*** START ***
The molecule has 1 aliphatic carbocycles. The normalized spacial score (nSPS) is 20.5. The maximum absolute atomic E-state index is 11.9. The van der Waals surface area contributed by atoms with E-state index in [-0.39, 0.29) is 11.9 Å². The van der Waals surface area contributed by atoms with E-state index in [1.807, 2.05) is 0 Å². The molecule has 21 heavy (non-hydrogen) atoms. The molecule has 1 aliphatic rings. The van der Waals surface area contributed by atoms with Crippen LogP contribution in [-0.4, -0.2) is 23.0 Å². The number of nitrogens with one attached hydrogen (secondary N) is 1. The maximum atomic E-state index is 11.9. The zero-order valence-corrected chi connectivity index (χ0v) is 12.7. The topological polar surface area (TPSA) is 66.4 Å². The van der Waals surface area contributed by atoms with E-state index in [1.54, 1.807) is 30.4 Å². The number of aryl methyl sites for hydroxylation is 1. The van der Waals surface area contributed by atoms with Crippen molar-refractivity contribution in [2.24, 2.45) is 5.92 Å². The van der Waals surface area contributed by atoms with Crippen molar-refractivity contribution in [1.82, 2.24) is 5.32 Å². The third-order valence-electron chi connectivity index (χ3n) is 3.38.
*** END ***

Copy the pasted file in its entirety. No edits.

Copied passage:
The molecule has 1 aliphatic carbocycles. The normalized spacial score (nSPS) is 20.5. The maximum absolute atomic E-state index is 11.9. The van der Waals surface area contributed by atoms with E-state index in [-0.39, 0.29) is 11.9 Å². The van der Waals surface area contributed by atoms with E-state index in [1.807, 2.05) is 0 Å². The molecule has 21 heavy (non-hydrogen) atoms. The molecule has 1 aliphatic rings. The van der Waals surface area contributed by atoms with Crippen LogP contribution in [-0.4, -0.2) is 23.0 Å². The number of nitrogens with one attached hydrogen (secondary N) is 1. The maximum atomic E-state index is 11.9. The zero-order valence-corrected chi connectivity index (χ0v) is 12.7. The topological polar surface area (TPSA) is 66.4 Å². The van der Waals surface area contributed by atoms with E-state index in [1.54, 1.807) is 30.4 Å². The number of aryl methyl sites for hydroxylation is 1. The van der Waals surface area contributed by atoms with Crippen molar-refractivity contribution in [2.24, 2.45) is 5.92 Å². The van der Waals surface area contributed by atoms with Crippen molar-refractivity contribution in [1.82, 2.24) is 5.32 Å². The third-order valence-electron chi connectivity index (χ3n) is 3.38.